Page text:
Service company goes it alone

Jan. 1, 2003
A sure sign that a new technology is gain-ing acceptance is a healthy number of companies offering competing prod-ucts. This appears to be the case with expandable tubulars.

William Furlow

A sure sign that a new technology is gain-ing acceptance is a healthy number of companies offering competing prod-ucts. This appears to be the case with expandable tubulars. Baker Oil Tools recently announced its first major success in this area, setting expandable packers, liner hangers, solid tubulars, and sand screens in three off-shore wells for China National Offshore Oil Co.

Not only does this project highlight the full range of BOT's offerings in its expandables line, but it was accomplished in one trip. This is a unique feature of the BOT system and helps to distinguish the company in a market that has growing number of players.

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Initially, BOT was to work with Shell as part of a joint venture called E2Tech. That company was dissolved over a year ago, and the two partners went their separate ways. Since then, BOT has worked to develop its own line of expandable products, using simplified materials and a piston-driven, top-down expansion process.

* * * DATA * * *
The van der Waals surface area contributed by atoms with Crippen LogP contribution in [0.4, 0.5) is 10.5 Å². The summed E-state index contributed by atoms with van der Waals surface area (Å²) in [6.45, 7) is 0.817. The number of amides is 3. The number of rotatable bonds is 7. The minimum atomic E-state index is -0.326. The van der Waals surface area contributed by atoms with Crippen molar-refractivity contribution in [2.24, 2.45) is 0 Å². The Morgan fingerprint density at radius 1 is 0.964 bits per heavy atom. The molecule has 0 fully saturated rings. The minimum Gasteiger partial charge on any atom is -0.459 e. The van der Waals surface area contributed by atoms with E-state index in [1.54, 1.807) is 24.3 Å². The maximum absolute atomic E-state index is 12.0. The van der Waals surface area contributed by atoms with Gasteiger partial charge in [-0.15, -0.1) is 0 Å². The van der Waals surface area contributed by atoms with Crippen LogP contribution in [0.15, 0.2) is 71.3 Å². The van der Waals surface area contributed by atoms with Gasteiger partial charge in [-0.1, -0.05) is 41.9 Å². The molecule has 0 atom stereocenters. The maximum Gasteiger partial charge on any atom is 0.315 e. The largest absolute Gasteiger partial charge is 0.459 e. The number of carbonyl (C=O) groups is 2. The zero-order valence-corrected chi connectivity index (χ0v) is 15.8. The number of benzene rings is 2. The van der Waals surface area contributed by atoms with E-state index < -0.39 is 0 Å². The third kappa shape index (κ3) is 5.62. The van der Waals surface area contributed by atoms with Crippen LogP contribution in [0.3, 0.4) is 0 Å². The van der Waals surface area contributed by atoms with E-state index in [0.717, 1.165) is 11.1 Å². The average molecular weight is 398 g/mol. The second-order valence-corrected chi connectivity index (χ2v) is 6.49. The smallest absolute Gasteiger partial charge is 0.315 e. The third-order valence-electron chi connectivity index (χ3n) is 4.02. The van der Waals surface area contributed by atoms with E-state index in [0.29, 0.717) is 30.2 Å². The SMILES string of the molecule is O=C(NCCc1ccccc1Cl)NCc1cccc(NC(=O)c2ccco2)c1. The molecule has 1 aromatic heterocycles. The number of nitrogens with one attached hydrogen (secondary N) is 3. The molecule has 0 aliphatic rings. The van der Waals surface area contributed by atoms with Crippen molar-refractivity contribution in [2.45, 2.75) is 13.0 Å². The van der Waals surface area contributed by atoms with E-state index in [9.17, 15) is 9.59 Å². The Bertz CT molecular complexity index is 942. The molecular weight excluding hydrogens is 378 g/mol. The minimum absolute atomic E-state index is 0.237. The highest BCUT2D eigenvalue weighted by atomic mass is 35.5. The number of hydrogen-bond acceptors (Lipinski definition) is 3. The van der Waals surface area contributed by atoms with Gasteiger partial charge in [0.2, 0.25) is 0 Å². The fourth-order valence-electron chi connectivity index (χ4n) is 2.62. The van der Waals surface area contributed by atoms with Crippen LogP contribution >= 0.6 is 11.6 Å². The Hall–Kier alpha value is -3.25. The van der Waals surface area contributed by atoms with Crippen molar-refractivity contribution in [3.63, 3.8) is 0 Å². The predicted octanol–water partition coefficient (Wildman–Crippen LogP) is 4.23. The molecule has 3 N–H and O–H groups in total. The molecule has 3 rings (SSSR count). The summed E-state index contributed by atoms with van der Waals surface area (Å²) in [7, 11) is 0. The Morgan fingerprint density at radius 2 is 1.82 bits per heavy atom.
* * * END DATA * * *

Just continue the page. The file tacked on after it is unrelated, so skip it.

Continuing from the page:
Intan wells

BOT successfully installed its expandable completion systems in three Cnooc wells offshore Indonesia. The three horizontal wells are Intan B-21 and Northeast Intan AC-26 and AC-25. The systems included expandable liner hangers, solid pipe, isolation packers, and sand control screens. All of the equipment was installed and expanded downhole in only one trip. The project highlights BOT's full offering in the area of expandable technology.

While Enventure, the joint venture between Halliburton and Shell, clearly enjoys first mover status in the area of solid expandables (the company recently announced the first monobore well, Offshore, October 2002), Weatherford has made its mark in expandable sand screens. Both companies have a full line of expandable products, including liner hangers, screens, and solids. For BOT to enter this market, the company needed to exploit a niche, according to Brent Emerson, director of Well Bore Construction Multilateral and Expandable Systems for BOT. The company looked at the applications of these expandables and quickly realized there was a need for a system that could readily expand into extremely deviated wells. Rather than receiving expansion energy from the drillstring, BOT reasoned it might be easier to use a system that drives the expansion mandrel from downhole, using hydraulic pressure fed into a piston and not directly from the drillstring.